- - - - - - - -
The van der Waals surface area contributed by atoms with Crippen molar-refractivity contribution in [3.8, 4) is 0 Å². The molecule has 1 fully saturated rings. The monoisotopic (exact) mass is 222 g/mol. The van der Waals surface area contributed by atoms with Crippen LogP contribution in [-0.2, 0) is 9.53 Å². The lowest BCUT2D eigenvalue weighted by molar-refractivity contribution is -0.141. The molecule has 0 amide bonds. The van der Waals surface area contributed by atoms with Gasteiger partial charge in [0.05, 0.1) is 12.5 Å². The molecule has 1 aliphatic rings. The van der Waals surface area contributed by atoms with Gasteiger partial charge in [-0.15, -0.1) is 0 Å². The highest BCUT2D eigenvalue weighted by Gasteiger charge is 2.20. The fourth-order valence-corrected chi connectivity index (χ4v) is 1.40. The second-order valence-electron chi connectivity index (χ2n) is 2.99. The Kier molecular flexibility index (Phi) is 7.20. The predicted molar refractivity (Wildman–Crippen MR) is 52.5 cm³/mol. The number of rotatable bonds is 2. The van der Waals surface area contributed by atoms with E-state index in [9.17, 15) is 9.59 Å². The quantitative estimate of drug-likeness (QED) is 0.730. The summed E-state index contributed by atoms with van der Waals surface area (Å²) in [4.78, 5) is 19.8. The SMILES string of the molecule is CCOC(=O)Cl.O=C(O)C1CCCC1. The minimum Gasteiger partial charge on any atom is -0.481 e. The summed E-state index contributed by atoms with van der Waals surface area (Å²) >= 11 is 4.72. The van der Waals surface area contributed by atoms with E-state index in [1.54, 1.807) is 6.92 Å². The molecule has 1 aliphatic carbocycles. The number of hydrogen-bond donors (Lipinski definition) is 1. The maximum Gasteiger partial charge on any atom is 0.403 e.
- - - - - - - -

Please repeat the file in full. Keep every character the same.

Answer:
The van der Waals surface area contributed by atoms with Crippen molar-refractivity contribution in [3.8, 4) is 0 Å². The molecule has 1 fully saturated rings. The monoisotopic (exact) mass is 222 g/mol. The van der Waals surface area contributed by atoms with Crippen LogP contribution in [-0.2, 0) is 9.53 Å². The lowest BCUT2D eigenvalue weighted by molar-refractivity contribution is -0.141. The molecule has 0 amide bonds. The van der Waals surface area contributed by atoms with Gasteiger partial charge in [0.05, 0.1) is 12.5 Å². The molecule has 1 aliphatic rings. The van der Waals surface area contributed by atoms with Gasteiger partial charge in [-0.15, -0.1) is 0 Å². The highest BCUT2D eigenvalue weighted by Gasteiger charge is 2.20. The fourth-order valence-corrected chi connectivity index (χ4v) is 1.40. The second-order valence-electron chi connectivity index (χ2n) is 2.99. The Kier molecular flexibility index (Phi) is 7.20. The predicted molar refractivity (Wildman–Crippen MR) is 52.5 cm³/mol. The number of rotatable bonds is 2. The van der Waals surface area contributed by atoms with E-state index in [9.17, 15) is 9.59 Å². The quantitative estimate of drug-likeness (QED) is 0.730. The summed E-state index contributed by atoms with van der Waals surface area (Å²) in [4.78, 5) is 19.8. The SMILES string of the molecule is CCOC(=O)Cl.O=C(O)C1CCCC1. The minimum Gasteiger partial charge on any atom is -0.481 e. The summed E-state index contributed by atoms with van der Waals surface area (Å²) >= 11 is 4.72. The van der Waals surface area contributed by atoms with E-state index in [1.54, 1.807) is 6.92 Å². The molecule has 1 aliphatic carbocycles. The number of hydrogen-bond donors (Lipinski definition) is 1. The maximum Gasteiger partial charge on any atom is 0.403 e.